(CNN)It seems somewhat of an understatement to call the Tour de France a bike race.
It transcends cycling, shutting down every mountain pass, village, town and city it passes through, drawing huge crowds along the roadside like some kaleidoscopic carnival.
But -- except for a brief period between 1984 and 1989 -- women have been excluded from these festivities and, therefore, a place at the very pinnacle of the sport.
"The biggest race that most people have ever heard of ... is the Tour de France," pro cyclist Ayesha McGowan tells CNN Sport.
"And so whenever I tell people what I do ... they would always ask, 'Oh, like ... you ride in the Tour de France?' And I'd have to inform them that women didn't currently have a Tour de France. But now I don't have to do that anymore."
On Sunday, the same day as the men's race finished, the inaugural edition of the Tour de France Femmes began beside the Eiffel Tower in Paris as the women's peloton set out on its own eight-day odyssey across France.
This week, it winds its way eastwards through the vineyards and gravel roads of Champagne, climbs mountains reaching altitudes of more than 1,000 meters, and finishes atop La Planche des Belles Filles -- a wooded mountain with upper slopes rearing upwards at a frighteningly steep gradient of 24%.
The road to the Tour de France Femmes began in September 1955 when French sports journalist Jean Leulliot launched a five-day women's race won by the Isle of Man's Millie Robinson.
A sequel was not held until 1984 when it assumed a different form, this time stamped with the Tour de France's official seal.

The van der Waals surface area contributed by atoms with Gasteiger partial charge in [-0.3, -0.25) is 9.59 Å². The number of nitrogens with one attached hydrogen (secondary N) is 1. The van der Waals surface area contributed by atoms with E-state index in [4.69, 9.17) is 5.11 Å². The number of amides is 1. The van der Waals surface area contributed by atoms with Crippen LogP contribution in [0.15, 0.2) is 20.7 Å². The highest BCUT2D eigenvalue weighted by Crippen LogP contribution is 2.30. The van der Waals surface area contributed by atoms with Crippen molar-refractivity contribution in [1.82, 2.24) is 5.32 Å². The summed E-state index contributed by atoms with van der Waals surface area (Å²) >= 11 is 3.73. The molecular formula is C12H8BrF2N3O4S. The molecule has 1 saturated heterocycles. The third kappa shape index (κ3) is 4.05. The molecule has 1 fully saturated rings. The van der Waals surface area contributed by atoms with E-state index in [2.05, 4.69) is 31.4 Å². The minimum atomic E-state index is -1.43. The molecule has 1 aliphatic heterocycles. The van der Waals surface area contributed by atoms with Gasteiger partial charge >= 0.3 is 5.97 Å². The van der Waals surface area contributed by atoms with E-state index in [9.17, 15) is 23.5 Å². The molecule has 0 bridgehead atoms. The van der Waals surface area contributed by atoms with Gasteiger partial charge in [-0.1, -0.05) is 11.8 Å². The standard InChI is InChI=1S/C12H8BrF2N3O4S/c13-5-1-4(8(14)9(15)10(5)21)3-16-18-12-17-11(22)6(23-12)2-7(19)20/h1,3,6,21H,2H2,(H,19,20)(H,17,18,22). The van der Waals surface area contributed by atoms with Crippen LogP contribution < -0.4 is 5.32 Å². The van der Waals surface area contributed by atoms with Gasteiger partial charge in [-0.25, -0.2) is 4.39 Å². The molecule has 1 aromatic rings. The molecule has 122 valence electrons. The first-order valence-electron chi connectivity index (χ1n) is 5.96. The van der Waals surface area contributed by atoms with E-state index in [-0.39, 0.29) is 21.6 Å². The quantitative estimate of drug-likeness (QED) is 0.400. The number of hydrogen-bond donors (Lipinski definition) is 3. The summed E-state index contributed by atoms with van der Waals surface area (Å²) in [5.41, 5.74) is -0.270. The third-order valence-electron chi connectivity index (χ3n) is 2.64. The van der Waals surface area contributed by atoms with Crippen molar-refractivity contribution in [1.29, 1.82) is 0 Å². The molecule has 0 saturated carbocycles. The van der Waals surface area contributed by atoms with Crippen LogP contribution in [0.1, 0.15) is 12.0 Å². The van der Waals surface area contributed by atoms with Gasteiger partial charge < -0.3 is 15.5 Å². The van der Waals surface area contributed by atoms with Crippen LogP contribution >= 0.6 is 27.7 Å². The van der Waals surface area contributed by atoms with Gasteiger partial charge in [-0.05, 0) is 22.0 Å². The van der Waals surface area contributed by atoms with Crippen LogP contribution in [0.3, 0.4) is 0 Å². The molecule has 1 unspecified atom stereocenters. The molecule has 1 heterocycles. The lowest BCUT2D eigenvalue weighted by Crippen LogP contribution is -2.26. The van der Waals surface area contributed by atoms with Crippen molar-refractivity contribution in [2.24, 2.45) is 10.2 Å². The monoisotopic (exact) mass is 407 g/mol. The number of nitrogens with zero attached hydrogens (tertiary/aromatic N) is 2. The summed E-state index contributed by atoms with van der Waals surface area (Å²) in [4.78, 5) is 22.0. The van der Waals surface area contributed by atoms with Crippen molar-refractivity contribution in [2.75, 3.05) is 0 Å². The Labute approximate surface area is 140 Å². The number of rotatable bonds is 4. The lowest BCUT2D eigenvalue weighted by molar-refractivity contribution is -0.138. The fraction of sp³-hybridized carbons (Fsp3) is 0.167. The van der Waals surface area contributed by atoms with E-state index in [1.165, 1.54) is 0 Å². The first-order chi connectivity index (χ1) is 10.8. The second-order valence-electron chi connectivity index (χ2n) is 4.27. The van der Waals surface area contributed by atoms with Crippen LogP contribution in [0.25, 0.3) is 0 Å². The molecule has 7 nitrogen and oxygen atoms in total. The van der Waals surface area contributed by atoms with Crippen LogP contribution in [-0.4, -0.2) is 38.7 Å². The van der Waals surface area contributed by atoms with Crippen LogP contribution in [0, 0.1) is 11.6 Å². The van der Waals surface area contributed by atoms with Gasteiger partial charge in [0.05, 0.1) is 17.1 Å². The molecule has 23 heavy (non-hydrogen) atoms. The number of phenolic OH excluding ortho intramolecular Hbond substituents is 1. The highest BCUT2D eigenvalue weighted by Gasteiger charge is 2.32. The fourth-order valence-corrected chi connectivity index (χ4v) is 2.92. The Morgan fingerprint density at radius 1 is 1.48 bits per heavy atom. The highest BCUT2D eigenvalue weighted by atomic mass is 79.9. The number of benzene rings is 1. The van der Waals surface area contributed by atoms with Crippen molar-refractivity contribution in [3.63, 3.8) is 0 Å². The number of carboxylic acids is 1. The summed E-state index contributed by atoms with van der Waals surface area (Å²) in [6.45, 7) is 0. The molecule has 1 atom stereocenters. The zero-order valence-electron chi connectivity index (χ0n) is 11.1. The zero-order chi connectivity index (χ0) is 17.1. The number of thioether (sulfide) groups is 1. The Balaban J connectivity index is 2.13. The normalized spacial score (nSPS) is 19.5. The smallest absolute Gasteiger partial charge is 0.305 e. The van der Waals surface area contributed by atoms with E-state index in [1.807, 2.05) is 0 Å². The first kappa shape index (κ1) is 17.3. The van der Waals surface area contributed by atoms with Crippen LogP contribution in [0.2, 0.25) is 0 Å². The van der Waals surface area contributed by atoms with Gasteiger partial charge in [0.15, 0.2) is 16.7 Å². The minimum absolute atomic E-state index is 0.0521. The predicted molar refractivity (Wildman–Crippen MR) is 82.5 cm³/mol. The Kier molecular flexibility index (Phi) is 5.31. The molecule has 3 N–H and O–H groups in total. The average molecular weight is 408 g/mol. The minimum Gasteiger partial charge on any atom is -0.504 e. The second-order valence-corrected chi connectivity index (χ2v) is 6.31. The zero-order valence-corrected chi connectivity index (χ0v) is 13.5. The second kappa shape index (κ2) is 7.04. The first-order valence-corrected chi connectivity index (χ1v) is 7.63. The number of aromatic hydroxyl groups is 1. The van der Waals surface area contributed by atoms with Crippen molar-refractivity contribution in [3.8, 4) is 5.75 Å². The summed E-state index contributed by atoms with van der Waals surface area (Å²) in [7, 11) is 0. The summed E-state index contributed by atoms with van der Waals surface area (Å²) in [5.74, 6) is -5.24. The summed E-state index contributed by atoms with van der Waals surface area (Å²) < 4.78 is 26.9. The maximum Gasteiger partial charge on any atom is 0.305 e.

"In France, they didn't think we would finish," Marianne Martin, the eventual winner of the 1984 Tour de France Féminin, tells CNN Sport from the banks of the River Seine in Paris.
"That was the word on the street or that was the overall feeling. And of course, we all knew that we would."
Six national teams, each comprised of six riders, started the race and Martin completed the 18-day, 1059-kilometer (658-mile) route the fastest -- a feat for which she received $1,000 while Laurent Fignon -- the winner of the men's race that year -- won over $225,000.
The Tour de France Féminin survived until 1989 when it was discontinued and replaced by an unofficial race that, in time, dwindled down to four stages and was eventually scrapped in 2009.
Four years later, professional cyclists Kathryn Bertine, Emma Pooley, Chrissie Wellington and Marianne Vos formed a pressure group to lobby race organizers ASO and distributed a petition that gathered almost 97,000 signatures, calling for a women's race "running in conjunction with the men's event ... over the same distances, on the same days."
Responding to this increasing pressure, ASO created La Course which began life as a one-day circuit race on the Champs Élysées, briefly became two stages long, and then returned to its original state as a one-day race.
An eight-stage Tour de France Femmes, organized by ASO, emerging from this fractured history is "a whole new start," Martin says.
"It's like a rebirth. It's so needed."
'Showing the strength of women in cycling'
The reintroduction of a women's Tour de France marks a seminal moment for gender equality in cycling.
"Women just traditionally did not have the access to resources or even the ability to do a lot of the things that men were able and allowed to do," McGowan observes.
"There's been a huge push to show the strength and the ability of women within cycling ... cracking a lot of those myths about what women could and could not do."
A lack of funding, live television coverage and prize money hindered the growth of women's cycling for many years.
"I self-funded," Martin recalls. "To get on the US team in America, you had to do certain races all around the country. And I decided I've got my body now, I'll get my money later.